A five day concert series, ‘Soundtrack of America’ (conceived by filmmaker Steve McQueen and Quincy Jones) celebrates the influence of African American musicians. Tamar-kali, Braxton Cook, Victory and Phony Ppl were slated to perform. Jon Batiste opened the series with the Howard University Marching Band playing James Reese Europe’s band music from 100 years earlier. In one of the five performance spaces designed for simultaneous performances, Reich Richter Pärt – part exhibition and live performance – will continue with scheduled performances through June 2nd. An accompanying film by Corinna Belz suggests the connections between Reich’s pulsing music and Ricter’s pattern paintings.

According to the architect’s website The Shed “will be an arts center dedicated to commissioning, producing and presenting all types of performing arts, visual arts and popular culture.” To insure the mission of bringing the arts to the community, Artistic Director Alex Poots guaranteed $10 tickets will be available for those who can’t afford full price tickets.  In addition the Shed sponsors ‘Open Call’ to provide commissions to artists from New York’s five boroughs. 52 artists were selected out of 900 to receive funding, support and space to exhibit. The next deadline to apply is May 1.

Ready for Ragtime?

Ragtime music is coming to Denver. On April 9th at 7:00 pm Reginald Robinson an “antiquarian” of our generation will take over the Steinway for a solo concert in the historic Baur’s building.  The self-taught ragtime pianist out of Chicago will be presented by MAS Eclectic concerts on the Chandelier stage at Dazzle. Ragtime music was a precursor to jazz and rock. In 1973, The Entertainer by Scott Joplin (1902) from the movie The Sting was in everyone’s ears.  In 1996, audiences raved about the Tony award winning musical, Ragtime.

Longtime Denver audiences might recall “Mr. Ragtime” Max Morath who hosted the 1960’s KRMA series The Ragtime Era. After being elected to the Colorado Music Hall of Fame in 2016, Morath said he was “a white kid from Colorado who lucked into an interesting line of work and I wouldn’t be there with that music without a lot of forgotten African Americans who had it very tough…”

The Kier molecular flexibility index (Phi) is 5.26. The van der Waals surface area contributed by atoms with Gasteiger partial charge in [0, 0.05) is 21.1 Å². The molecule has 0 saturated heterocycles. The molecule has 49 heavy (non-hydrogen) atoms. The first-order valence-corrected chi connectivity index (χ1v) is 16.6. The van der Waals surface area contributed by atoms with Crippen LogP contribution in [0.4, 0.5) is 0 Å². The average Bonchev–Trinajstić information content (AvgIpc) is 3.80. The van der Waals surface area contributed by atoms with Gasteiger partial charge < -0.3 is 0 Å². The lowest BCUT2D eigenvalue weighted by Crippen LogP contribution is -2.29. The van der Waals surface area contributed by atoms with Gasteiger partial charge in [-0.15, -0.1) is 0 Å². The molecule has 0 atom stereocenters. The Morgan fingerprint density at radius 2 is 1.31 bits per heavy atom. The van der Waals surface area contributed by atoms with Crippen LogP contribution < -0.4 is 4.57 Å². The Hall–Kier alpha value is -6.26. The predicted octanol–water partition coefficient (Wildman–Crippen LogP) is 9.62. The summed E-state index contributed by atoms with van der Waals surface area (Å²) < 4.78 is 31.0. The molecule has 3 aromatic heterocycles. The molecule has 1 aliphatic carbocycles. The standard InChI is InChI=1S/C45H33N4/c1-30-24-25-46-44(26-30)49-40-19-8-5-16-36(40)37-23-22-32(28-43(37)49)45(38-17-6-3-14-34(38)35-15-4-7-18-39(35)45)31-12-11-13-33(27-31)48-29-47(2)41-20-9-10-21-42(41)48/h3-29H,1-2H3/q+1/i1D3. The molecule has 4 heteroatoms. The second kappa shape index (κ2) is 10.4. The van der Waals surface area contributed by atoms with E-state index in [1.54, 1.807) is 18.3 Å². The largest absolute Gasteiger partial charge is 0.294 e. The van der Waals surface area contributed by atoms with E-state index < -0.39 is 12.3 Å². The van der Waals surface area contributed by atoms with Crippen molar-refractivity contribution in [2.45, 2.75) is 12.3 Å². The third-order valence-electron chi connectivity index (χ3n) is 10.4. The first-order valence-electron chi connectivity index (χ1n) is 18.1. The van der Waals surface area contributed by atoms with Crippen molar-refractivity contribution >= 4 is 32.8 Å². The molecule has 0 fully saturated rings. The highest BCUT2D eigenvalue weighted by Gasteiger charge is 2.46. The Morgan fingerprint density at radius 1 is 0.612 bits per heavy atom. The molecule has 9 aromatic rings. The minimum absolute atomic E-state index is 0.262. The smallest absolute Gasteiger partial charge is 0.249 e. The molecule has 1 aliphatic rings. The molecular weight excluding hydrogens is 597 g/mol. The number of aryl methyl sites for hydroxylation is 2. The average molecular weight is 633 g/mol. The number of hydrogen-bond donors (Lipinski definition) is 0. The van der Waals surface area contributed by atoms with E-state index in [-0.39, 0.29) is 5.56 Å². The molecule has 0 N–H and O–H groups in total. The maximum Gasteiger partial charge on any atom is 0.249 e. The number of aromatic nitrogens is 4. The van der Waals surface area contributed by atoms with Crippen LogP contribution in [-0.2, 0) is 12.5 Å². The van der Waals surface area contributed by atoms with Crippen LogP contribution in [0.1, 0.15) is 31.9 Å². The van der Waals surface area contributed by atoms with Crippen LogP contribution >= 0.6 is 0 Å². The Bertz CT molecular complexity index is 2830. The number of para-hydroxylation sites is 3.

Reginald Robinson found ragtime at age 13 and was trapped by the late 19th century music that descended from jig and march music played by African American bands. He learned to play the piano by comparing note by note transcriptions of ragtime sheet music to piano rolls of the same rags. Jon Weber, jazz pianist from Milwaukee, mentored Reginald for his 1992 demo that earned him his first record contract.  

In 2004, Robinson was awarded the MacArthur Genius grant for “his ragtime compositions, his ingenuity as a pianist and his unyielding advocacy of an otherwise unjustly overlooked art form.” Howard Reich, Chicago Tribune 12/17

In addition to his scholarly study of ragtime music and a discovery of an unknown Scott Joplin fragment in the archives of Fisk University, Robinson has composed “dozens of harmonically daring, structurally complex works.”  He received a commission in 2018 to compose the first left hand only ragtime piano work. Later in 2018 at Chicago’s Symphony Hall on the SCP Jazz series he premiered his composition, A Tribute to the Great James Reese Europe. Europe was a composer and conductor of The Clef Club, an all black orchestra that performed at Carnegie Hall in 1912. According to Keith Gerbosi from Splash Magazines, Robinson’s Chicago performance was  “lively and fun, but none more than at the end when his entire band got up, while still playing, marched around and eventually marched right off stage.”

The 2015 recording, Music of Reginald R. Robinson live in concert, captured a live performance by the River Raisin Ragtime Revue.  Listeners can hear Robinson’s virtuosity as a composer in William Hayes’ orchestration. The liner notes name the record as the “first major collection of ragtime works composed and orchestrated by African Americans since the ragtime era.”  

Reginald Robinson’s appearance at Baur’s is a unique opportunity to hear classic music performed as it was written. Reserve your tickets soon as seats are limited for the April 9th show at 7:00 pm at

“Revitalizing this early twentieth century musical form while taking it in contemporary and unanticipated directions.” MacArthur Grant Foundation.